Senescence is the orderly, age‐induced breakdown of cells and their components, leading to the decline and ultimate death of a plant or plant part. The timing of senescence is species‐specific and varies among the organs of individual plants. Some species of plants produce short‐lived flowers whose petals last for only a few hours before shriveling and dropping off, while the leaves of deciduous plants last through long growing seasons before senescing.
Senescence is a metabolic process; therefore, it requires energy. It is not simply the ending of growth. Leaves, for example, move the products of photosynthesis—and their own structural substances—out of leaf tissue into stem and root tissue during senescence and before their vascular connections are severed at abscission. One of the first materials to degrade is the energy‐converting pigment chlorophyll. As the bright green color of chlorophyll fades, the yellow‐orange colors of the carotenoids become prominent and combine with the red‐blue anthocyanins to produce the vivid colors of autumn in the trees and shrubs of the northern deciduous forest.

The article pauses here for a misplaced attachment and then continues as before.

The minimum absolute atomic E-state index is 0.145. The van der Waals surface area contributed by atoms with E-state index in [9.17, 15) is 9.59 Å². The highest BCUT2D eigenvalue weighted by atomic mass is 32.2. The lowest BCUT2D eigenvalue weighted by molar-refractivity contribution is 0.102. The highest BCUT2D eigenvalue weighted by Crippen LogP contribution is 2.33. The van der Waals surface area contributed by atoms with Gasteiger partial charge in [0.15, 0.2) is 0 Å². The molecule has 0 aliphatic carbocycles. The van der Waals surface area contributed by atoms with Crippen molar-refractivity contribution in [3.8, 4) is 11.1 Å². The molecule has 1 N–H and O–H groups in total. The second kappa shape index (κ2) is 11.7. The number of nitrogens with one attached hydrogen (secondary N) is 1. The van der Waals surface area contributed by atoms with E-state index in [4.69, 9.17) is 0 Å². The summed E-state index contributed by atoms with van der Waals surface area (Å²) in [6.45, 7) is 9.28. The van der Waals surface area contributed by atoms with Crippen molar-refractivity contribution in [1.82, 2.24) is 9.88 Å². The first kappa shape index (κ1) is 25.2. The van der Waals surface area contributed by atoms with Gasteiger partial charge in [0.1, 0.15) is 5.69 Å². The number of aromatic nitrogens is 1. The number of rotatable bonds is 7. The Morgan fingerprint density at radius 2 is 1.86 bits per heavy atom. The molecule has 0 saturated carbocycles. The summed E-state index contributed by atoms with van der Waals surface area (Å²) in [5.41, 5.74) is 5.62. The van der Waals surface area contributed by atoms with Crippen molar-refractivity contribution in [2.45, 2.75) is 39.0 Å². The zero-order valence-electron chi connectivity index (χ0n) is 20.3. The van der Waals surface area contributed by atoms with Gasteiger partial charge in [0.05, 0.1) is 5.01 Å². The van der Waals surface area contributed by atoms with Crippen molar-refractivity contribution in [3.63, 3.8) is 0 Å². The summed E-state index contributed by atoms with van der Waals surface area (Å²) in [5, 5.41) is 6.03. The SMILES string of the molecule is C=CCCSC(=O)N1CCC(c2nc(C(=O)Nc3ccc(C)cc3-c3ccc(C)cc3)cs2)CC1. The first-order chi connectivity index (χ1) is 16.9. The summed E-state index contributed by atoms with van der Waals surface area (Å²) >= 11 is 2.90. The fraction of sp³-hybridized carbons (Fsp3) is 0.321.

The role of hormones in senescence is not clear. Not only the kinds, but the proportions of each are important. Ethylene promotes abscission of leaves, flowers, and fruits, while IAA retards senescence and abscission. When days shorten in autumn, IAA production decreases, and ethylene production increases, hastening changes in the cells of the abscission zone. When the degradation of the cell wall materials is complete, nothing remains to hold the leaf to the stem, and with any slight disturbance the leaf falls. Some evidence indicates that a senescence factor, presumably an unknown hormone, exists in some plants (like soybeans), but it has yet to be isolated or synthesized.